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Premarital Agreements

Rules Of Fairness

To be upheld, premarital agreements must satisfy local tests of procedural and substantive fairness. As always, procedure and substance are closely related, and legislatures and courts considering the validity of premarital agreements often fail to separate the two. If the substantive terms of an agreement seem fair to the reviewing court, operating with or without statutory guidance, procedural niceties become less important. Conversely, if the agreement seems unfair, the procedures surrounding its execution become more important. The inquiry into procedure is made as of the time the agreement was executed. The question is whether the agreement was fairly procured. The inquiry into substantive fairness may be made at execution or reserved to, or repeated at, the time of enforcement. It is impossible to reduce the search for substantive fairness, whenever it is made, to a single question; the standards vary considerably from jurisdiction to jurisdiction and sometimes from case to case within a single jurisdiction.

Procuring the agreement. According to most courts, parties to premarital agreements are in confidential relationships. In addition they are often ill-matched in terms of bargaining power. Before courts will uphold the validity of premarital agreements, therefore, they must be satisfied that the agreements were fairly procured. As courts and state legislatures describe them, fairly procured agreements are those that the parties enter into voluntarily after making financial disclosure to each other.

The requirement of financial disclosure is closely related to that of voluntariness and follows from the nature of premarital agreements calling for waivers of, or alterations in, property rights prescribed by the state. These rights take on, or lose, value on the bases of spouses' earning power and assets. A waiver of, or alteration in, such rights can hardly be voluntary and therefore fair, if the waiving spouse does not know the other's financial status. Accordingly, most jurisdictions require some kind of financial disclosure before the agreement is signed. They describe its extent variously: fair, full, full and fair, full and frank, or fair and reasonable. An agreement that the court finds substantively fair and reasonable may overcome a lack of disclosure; so may a spouse's actual knowledge of the other's assets or a spouse's waiver of the right to disclosure. The extent of required disclosure or knowledge varies from case to case, depending upon the relative sophistication of the parties, the apparent fairness or unfairness of the substantive terms of the agreement, and other circumstances unique to the parties and their situation. In every case, disclosure should be enough to give each contracting party a clear idea of the other's property and resources. The best device for proving disclosure is to attach schedules of assets and income to the agreement itself. A mere recital of disclosure in the agreement does not preclude a showing that there was none in fact.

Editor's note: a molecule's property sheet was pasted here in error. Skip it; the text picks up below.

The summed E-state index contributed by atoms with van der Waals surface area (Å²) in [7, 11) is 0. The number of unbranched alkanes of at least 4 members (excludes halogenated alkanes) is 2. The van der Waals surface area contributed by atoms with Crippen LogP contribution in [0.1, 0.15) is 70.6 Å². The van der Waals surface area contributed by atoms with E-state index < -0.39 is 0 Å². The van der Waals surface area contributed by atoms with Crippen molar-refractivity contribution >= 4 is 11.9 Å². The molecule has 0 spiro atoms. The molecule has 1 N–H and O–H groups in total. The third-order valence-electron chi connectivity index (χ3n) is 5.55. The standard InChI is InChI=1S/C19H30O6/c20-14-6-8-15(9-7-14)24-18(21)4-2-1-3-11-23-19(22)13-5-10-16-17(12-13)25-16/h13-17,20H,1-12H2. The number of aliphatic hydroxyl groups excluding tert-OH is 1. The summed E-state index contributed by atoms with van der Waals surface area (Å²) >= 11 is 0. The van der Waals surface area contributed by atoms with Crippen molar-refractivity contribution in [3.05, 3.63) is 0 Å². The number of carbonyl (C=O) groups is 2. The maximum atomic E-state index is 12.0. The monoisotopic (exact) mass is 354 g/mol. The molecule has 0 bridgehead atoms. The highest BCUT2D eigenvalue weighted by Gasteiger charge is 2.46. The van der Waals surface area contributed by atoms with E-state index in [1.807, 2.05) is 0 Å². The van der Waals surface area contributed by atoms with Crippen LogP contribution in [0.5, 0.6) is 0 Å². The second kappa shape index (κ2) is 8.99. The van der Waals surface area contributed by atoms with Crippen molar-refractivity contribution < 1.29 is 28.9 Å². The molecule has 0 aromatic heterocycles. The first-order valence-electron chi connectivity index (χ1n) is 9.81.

Substantive terms of agreement. In passing on the validity of premarital agreements, courts state that they will not substitute their own notions of what is right for the provisions of the parties' freely made bargains. However, neither courts nor state legislatures, whose mandates they are obliged to follow, are oblivious to the substantive fairness of these agreements. This is an amorphous concept, which courts determine on a case-by-case basis. Unequal provisions for the parties do not alone make an agreement substantively unfair and therefore invalid.

The standard of substantive fairness, like the extent of required disclosure, is described variously: for example, reasonableness in the circumstances, not so outrageous as to come within unconscionability principles as developed in commercial contract law, fair and equitable, equitable, fair and reasonable at the time of the making of the agreement, not unconscionable at the time of judgment, and not unconscionable at execution or enforcement. Some states apply different standards to property provisions than those they apply to support provisions. Some distinguish between short marriages and long ones.

The states divide on the appropriate time for measuring substantive fairness—at execution of the agreement, at enforcement, or both. Measuring the substantive fairness of premarital agreements as of the time they were made gives maximum effect to the parties' freedom to contract but does not protect against unforeseen changes in circumstances that may affect the parties' financial status and put one or the other of them at risk if the agreement is enforced. Accordingly, an increasing number of states are assessing the fairness of premarital agreements at the time of enforcement. Provisions waiving or altering support rights are particularly vulnerable under this kind of review. Those that leave a spouse unable to provide for reasonable needs, at a drastically reduced standard of living, or a public charge or close to it, will not be enforced; neither will those that are otherwise unconscionable. This does not lead to a wholesale rewriting of agreements, but it does protect parties against onesidedness, oppression, or unfair surprise.

Additional topics

Marriage and Family EncyclopediaFamily & Marriage TraditionsPremarital Agreements - Premarital Agreements In The United States, Subjects Of Effective Agreement, Rules Of Fairness, The Uniform Premarital Agreement Act - Principles of the Law of Family Dissolution